Excerpts and summaries of stories from the old Intelligencer Journal, Lancaster New Era and Sunday News that focus on events from the county’s past that are noteworthy, newsworthy or just plain weird.

25 years ago

Sometimes an unusual hobby can lead to an unusual world record. That’s exactly what happened with Donald Betty, who was obsessed with crossing suspension bridges – on foot.

Betty, a former vice president of Armstrong World Industries, made her first crossing in 1971, walking across the Golden Gate Bridge in San Francisco. By 1997, he had completed 102 suspension bridge crossings around the world and earned a place in the Guinness Book of World Records.

The Intelligent Journal published an article about Betty on April 10, 1997, when he was preparing for a trip to Hong Kong for the inauguration of the Tsingma Bridge, which at the time was the longest in the world. Betty planned to walk the bridge as part of the opening ceremonies.

Betty’s hobby of walking bridges often required months of preparation in the form of political wrangling and bureaucratic paperwork, as many suspension bridges do not have pedestrian walkways. He had a limo escort in Portugal and armed guards in Turkey. He bribed guards in Venezuela and crossed the Verrazano Narrows Bridge in New York before the New York City Marathon.

But the most difficult bridge to cross, in terms of clearance, was the one closest to our house – the Delaware Memorial Bridge.

Betty eventually crossed 177 suspension bridges before her death in 2018.

In the titles:

The real promise of cloning is to repair and heal the body

Water suggests life on a moon of Jupiter

Workers begin final phase of 10-year-old Sphinx restoration

Check out the April 10, 1997 Lancaster New Era here.

50 years ago

In April 1972, after 26 years on the force, Lancaster’s police chief resigned to take up a position at Park City Center.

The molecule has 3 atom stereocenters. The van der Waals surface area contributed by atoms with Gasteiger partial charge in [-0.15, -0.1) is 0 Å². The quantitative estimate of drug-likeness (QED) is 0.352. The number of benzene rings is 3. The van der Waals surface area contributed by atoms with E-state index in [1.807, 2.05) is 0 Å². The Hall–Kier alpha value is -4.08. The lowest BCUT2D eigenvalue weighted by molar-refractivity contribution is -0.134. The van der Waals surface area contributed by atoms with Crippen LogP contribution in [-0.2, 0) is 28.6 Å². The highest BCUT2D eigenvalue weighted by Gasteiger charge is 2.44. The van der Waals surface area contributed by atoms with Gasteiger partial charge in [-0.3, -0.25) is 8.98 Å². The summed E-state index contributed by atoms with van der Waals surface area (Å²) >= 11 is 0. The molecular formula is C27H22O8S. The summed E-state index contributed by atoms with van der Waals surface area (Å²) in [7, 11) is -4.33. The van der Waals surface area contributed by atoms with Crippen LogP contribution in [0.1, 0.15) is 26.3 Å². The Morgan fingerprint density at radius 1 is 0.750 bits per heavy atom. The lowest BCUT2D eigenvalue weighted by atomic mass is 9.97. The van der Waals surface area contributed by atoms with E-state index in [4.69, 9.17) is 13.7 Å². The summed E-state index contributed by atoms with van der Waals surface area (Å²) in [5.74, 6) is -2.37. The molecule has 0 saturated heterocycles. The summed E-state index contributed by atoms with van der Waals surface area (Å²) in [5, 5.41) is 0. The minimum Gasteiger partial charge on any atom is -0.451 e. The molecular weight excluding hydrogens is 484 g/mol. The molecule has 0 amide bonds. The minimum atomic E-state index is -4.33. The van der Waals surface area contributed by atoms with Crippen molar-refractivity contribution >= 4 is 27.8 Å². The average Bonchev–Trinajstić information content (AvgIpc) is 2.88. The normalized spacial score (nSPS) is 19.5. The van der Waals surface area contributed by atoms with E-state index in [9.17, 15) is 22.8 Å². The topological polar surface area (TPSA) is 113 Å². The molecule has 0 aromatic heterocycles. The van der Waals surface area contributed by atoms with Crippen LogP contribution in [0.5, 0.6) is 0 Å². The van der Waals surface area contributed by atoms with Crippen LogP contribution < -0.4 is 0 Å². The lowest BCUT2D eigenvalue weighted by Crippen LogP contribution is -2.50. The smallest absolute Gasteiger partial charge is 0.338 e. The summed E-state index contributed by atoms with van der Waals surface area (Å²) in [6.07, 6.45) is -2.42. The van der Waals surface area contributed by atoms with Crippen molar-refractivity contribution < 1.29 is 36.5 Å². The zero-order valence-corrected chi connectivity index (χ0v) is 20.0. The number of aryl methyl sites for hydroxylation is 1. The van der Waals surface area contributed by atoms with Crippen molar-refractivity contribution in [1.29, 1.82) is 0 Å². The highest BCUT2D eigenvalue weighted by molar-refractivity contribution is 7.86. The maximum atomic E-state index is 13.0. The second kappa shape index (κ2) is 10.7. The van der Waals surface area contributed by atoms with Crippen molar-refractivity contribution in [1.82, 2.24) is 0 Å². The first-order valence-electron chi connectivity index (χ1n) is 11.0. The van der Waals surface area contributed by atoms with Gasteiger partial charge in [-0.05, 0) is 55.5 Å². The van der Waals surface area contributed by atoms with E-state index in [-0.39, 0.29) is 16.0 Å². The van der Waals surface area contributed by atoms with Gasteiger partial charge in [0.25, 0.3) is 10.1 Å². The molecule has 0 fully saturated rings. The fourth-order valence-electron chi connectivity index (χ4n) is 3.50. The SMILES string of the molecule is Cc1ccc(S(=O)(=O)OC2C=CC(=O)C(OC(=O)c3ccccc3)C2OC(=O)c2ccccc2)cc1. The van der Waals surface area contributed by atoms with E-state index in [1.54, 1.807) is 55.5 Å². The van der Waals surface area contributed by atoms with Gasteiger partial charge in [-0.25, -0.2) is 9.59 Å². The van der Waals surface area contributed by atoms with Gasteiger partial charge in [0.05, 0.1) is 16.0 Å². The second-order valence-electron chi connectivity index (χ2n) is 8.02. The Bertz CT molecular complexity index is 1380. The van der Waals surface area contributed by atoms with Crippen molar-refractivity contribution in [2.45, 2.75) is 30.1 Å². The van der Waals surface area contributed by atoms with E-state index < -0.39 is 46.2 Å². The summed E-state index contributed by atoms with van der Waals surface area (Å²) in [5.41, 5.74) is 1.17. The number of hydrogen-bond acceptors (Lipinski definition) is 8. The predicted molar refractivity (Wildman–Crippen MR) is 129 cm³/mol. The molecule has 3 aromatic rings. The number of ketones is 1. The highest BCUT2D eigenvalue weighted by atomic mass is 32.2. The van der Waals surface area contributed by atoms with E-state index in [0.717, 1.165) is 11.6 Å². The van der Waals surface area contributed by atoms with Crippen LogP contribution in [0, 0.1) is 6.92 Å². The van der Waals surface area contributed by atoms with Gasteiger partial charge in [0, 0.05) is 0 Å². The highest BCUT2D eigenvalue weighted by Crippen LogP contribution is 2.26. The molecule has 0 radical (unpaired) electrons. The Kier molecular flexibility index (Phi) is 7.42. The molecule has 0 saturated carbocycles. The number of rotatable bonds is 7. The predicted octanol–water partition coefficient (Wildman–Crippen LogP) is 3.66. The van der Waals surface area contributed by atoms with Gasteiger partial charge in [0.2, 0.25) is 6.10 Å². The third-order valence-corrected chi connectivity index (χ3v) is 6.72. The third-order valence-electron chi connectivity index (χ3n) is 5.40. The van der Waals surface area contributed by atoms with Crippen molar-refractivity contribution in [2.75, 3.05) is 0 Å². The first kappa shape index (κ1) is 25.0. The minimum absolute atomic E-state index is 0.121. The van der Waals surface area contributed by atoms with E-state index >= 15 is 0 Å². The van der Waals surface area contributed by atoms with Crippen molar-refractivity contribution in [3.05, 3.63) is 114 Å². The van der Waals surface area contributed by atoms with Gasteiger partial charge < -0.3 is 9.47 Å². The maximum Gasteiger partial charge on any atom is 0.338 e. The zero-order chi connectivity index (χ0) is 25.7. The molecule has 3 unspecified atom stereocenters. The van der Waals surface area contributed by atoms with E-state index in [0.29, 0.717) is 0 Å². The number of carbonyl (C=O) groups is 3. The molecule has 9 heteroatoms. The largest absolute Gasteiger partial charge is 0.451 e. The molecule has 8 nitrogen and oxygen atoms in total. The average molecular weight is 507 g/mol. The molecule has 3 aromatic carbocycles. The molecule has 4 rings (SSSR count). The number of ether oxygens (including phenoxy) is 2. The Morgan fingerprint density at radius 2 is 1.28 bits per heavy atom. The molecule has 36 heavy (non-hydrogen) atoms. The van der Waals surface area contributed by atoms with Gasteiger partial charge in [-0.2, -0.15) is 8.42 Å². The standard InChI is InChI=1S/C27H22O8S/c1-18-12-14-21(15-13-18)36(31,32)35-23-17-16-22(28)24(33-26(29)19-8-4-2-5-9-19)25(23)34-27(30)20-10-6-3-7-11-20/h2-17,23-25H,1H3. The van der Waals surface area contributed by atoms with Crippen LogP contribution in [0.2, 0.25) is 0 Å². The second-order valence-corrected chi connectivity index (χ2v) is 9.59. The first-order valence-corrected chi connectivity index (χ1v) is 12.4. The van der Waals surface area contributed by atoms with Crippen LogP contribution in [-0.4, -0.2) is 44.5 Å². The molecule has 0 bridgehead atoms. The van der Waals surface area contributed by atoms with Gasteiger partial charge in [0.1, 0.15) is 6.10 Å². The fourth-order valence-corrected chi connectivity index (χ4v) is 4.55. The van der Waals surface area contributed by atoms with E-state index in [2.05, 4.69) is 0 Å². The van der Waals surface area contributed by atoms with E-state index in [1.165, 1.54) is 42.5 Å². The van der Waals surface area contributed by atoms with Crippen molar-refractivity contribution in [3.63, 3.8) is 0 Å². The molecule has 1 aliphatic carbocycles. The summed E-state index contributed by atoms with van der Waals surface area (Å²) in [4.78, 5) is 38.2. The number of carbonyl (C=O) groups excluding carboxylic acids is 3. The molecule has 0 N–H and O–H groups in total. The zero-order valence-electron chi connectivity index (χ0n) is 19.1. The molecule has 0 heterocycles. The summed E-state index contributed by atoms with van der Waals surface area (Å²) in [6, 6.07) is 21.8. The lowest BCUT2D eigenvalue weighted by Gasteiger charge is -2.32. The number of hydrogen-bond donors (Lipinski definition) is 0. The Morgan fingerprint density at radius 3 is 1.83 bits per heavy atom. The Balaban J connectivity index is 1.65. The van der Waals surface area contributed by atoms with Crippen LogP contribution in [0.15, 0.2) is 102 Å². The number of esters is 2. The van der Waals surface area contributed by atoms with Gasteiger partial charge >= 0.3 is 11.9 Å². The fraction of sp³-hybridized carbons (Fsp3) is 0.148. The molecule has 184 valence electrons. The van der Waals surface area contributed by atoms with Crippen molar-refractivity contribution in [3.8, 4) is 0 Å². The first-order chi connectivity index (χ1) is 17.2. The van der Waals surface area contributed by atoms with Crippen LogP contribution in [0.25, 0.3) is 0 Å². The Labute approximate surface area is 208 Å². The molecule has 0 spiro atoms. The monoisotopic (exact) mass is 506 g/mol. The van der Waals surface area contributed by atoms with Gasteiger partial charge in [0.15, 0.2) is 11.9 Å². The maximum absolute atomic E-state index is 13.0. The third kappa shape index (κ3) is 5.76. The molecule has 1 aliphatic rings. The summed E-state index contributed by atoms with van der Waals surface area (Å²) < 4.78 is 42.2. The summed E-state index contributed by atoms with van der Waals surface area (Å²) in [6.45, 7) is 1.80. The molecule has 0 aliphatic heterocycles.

David Rineer, 52, joined the City Police in 1946 and had been its chief since 1967. He announced his departure on April 10 and would leave to take up the post of chief security officer for Gimbels in the new shopping center on April 28 .

No successor has been named, but Mayor Thomas Monaghan said one would be chosen, from inside or outside the force, before Rineer’s departure.

In an interview with the New Era, Rineer said the biggest change in the police force in the 26 years he served was simply the quality and quantity of training:

“Twenty-five years ago a policeman didn’t need to know more than wield a truncheon. He wasn’t prepared to do a competent job – he was given a gun and a badge and also to go out and do it.”

In the titles:

B-52s bomb N. Viet for the first time in 4 years

Nixon signs treaty banning germ warfare

2 hijackers detained; $499,970 jet ransom found

Check out the April 10, 1972 Lancaster New Era here.

75 years ago

A road crew works to repave New Holland Avenue after disused streetcar tracks were removed in this April 1947 photo.

Roadworks, present and future, were everywhere on the cover of April 10, 1947, New Era.

A spokesperson for the state highway department revealed the results of a traffic study which showed the need for some sort of bypass around downtown Lancaster. The study stopped all vehicles passing through the city via eight main roads, asking drivers about their origin, destination and route.

The large number of drivers crossing the city, instead of going somewhere in the city, indicated the need for some kind of highway to bypass the city center.

Where that road would be – as well as when it might be built – were unknown factors.

However, progress has been made in terms of urban roads. Alongside the story of the potential bypass was a photo of work in progress removing disused streetcar tracks in the middle of New Holland Avenue and widening that street to four lanes of traffic between Franklin and Ross streets.

In the titles:

152 dead, 1,000 injured in tornado

Nine die at Penna. mine explosion

Truman leaves price cuts strictly to business

Check out the April 10, 1947, Intelligencer Journal here.

100 years ago

“Palm Beach weather for Palm Sunday” was how the Lancaster Intelligencer described the weather in early April 1922.

A string of days of record-breaking temperatures culminated with the county sweltering in 97-degree heat as residents sweated through Palm Sunday church services before escaping to “city parks, golf courses and walks”.

The pools, however, were not open – surely a disheartening fact for children and adults alike.

In the titles:

The revolt of the Irish radicals should soon take place

The Arbuckle case could reach the jury on Thursday

Check out April 10, 1922, Lancaster Intelligencer here.


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